The 'filament' at the centre of our galaxy that has astronomers perplexed: Picture: Harvard-Smithsonian Center for Astrophysics
The 'filament' at the centre of our galaxy that has astronomers perplexed: Picture: Harvard-Smithsonian Center for Astrophysics

Baffling discovery at galaxy’s heart

SPACE is full of surprises.

This is another one.

Astronomers caught the first glimpse of strange stringlike structures at the heart of our galaxy back in 2012.

They show up on radio telescopes so far. Which is why they're called nonthermal radio filaments (NRF).

We can't actually see them in the visual spectrum. There are simply too many stars and too much dust and gas between us and the Milky Way's centre.

We must rely on wavelengths that can pass through this interference.

Now the Harvard-Smithsonian Center for Astrophysics in Cambridge has found one winding its way towards Sagittarius A - the supermassive black hole at the very core of our galaxy.

The results have been published in the science journal Astrophysical Journal Letters.

It appears to reach all the way to its immense event horizon - where not even light can escape its immense gravitational pull.

So what is it?

Is it a stream of super-excited particles being spun out of the black hole and into deep space?

Or is it a split in the fabric of space-time itself?

The 'filament' appears to lead directly towards the supermassive black hole at the centre of the Milky Way, called Sagittarius A: Picture: Harvard-Smithsonian Center for Astrophysics
The 'filament' appears to lead directly towards the supermassive black hole at the centre of the Milky Way, called Sagittarius A: Picture: Harvard-Smithsonian Center for Astrophysics

 

STARING INTO THE ABYSS

There aren't many radio telescopes operating at the wavelengths necessary to peer into the heart of our galaxy - yet.

But those that are will shortly give us our first direct 'view' of a black hole.

Earlier this year, radio telescopes around the world all focused on Sagittarius A at the same time to capture a picture of the greatest possible detail. It's been undergoing filtering and analysis ever since - and is due to be released early next year.

RELATED: We're about to 'see' our first ever black hole

But this separate view of our galactic heart picked up a glowing vein.

"With our improved image, we can now follow this filament much closer to the galaxy's central black hole, and it is now close enough to indicate to us that it must originate there," says Mark Morris of the University of California, Los Angeles, who led the study. "However, we still have more work to do to find out what the true nature of this filament is."

A network of these strange 'filaments' was photographed and published in the Astrophysical Journal last year. Picture: Jun-Hui Zhao et-al
A network of these strange 'filaments' was photographed and published in the Astrophysical Journal last year. Picture: Jun-Hui Zhao et-al

 

UNTANGLING THE CLUES

So what could possibly cause long, thin filaments of excited particles to glow in the radio spectrum?

One idea is that these streams may be a by-product of our galaxy's magnetic fields blending in such a way as to create natural particle accelerators - similar to those scientists are using now in an effort to find the smallest building blocks of our universe.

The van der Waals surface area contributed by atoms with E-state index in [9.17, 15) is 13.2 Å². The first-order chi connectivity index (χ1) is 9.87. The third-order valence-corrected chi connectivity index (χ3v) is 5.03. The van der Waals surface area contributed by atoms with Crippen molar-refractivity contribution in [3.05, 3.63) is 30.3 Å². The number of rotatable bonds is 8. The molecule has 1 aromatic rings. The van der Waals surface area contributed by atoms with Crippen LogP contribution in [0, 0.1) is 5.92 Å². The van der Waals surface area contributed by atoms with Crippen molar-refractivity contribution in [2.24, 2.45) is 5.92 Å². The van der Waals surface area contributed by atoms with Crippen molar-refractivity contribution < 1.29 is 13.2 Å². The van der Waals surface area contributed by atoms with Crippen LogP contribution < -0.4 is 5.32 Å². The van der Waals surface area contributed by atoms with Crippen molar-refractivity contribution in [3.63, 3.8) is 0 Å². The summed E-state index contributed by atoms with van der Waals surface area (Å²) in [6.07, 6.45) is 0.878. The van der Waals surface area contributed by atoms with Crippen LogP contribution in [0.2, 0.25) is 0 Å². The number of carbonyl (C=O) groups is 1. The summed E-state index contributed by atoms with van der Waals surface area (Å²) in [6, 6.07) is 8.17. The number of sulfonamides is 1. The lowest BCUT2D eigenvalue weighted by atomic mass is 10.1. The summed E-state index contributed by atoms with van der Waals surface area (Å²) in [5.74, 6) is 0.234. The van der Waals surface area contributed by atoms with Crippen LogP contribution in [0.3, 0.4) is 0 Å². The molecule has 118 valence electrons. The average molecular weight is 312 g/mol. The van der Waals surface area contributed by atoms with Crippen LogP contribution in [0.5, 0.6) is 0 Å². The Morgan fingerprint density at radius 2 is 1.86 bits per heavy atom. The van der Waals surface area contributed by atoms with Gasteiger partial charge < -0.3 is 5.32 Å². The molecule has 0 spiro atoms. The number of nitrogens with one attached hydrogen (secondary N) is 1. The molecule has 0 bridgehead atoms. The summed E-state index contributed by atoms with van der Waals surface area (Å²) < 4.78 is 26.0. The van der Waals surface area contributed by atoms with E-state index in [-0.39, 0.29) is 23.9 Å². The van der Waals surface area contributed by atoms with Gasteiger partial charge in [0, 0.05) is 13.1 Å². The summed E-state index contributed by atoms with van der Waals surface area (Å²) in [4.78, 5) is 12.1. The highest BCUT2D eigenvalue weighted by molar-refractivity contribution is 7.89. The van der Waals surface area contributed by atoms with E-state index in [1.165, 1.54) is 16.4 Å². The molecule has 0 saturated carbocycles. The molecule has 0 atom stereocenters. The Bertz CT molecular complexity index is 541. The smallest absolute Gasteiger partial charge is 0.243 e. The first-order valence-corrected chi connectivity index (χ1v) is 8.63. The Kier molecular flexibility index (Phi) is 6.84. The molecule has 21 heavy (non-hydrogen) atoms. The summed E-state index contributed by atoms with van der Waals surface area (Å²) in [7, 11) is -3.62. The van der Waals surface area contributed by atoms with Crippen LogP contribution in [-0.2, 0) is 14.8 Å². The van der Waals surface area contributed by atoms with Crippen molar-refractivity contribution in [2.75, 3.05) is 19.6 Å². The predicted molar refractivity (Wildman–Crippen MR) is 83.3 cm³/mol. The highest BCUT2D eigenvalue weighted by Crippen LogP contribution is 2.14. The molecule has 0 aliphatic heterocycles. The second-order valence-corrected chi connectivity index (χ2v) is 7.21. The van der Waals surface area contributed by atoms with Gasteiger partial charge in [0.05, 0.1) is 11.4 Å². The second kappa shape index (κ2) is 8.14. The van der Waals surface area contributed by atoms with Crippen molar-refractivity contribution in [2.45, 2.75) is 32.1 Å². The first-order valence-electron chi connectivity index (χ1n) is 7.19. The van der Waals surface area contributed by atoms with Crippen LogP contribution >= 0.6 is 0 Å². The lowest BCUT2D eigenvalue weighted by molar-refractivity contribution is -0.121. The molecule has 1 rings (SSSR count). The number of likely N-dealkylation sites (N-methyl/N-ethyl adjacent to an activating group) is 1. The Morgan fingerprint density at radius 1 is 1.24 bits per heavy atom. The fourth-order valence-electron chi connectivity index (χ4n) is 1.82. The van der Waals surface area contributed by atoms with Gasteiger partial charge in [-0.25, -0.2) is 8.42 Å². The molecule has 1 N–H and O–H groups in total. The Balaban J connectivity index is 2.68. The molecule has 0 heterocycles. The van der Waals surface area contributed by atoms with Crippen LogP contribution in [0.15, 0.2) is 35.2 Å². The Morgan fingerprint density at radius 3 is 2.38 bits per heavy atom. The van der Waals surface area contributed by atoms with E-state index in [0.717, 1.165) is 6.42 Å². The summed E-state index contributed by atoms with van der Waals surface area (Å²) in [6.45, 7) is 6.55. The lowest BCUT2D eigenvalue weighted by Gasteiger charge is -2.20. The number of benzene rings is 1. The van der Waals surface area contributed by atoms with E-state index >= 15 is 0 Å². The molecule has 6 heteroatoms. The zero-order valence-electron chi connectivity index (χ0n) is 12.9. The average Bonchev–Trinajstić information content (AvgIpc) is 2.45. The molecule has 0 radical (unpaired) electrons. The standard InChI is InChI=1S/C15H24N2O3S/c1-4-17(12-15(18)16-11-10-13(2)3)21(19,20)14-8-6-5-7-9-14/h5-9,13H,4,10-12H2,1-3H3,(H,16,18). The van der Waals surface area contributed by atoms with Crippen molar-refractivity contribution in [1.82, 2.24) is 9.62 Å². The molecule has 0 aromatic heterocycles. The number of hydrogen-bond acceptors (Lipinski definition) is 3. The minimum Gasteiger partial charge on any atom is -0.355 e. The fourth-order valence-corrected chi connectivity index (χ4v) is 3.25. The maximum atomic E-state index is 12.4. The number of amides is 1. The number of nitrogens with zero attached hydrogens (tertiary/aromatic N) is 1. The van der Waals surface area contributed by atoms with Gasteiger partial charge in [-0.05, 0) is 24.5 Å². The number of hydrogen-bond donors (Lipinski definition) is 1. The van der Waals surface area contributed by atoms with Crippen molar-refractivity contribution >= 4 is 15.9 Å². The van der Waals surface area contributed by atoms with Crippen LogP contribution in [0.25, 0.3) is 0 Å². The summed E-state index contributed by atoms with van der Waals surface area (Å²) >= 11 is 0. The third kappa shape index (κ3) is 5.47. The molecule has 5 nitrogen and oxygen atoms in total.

The rotating black hole could be interacting with gas clouds around it to create a towering magnetic field reaching out from its event horizon. This could result in particles being accelerated as they are blasted outwards - producing radio waves.

EXPLORE MORE: Do black holes reverse time?

Another, more radical, idea is that these lines may actually be 'cracks in space' (called a topological defect) - split from the vacuum of space as it expands. While still purely in the realms of theory, these could potentially carry mass and electric currents in a form similar to these observed filaments. Theorists have predicted that if they were to be found, they'd be found close to the centre of galaxies.

Modeling of the black hole Sagittarius A, based on what the general relativity theory predicts it would look like. Radio astronomoers are in the process of attempting to capture the first real image of a black hole. Picture: MONIKA MOSCIBRODZKA
Modeling of the black hole Sagittarius A, based on what the general relativity theory predicts it would look like. Radio astronomoers are in the process of attempting to capture the first real image of a black hole. Picture: MONIKA MOSCIBRODZKA

ON THE CUSP OF DISCOVERY

"Part of the thrill of science is stumbling across a mystery that is not easy to solve," says astronomer Jun-Hui Zhao from the Harvard-Smithsonian Centre.

"While we don't have the answer yet, the path to finding it is fascinating. This result is motivating astronomers to build next generation radio telescopes with cutting edge technology."

Astronomers around the world now want answers.

"We will keep hunting until we have a solid explanation for this object," says Miller Goss from the National Radio Astronomy Observatory. "And we are aiming to next produce even better, more revealing images."



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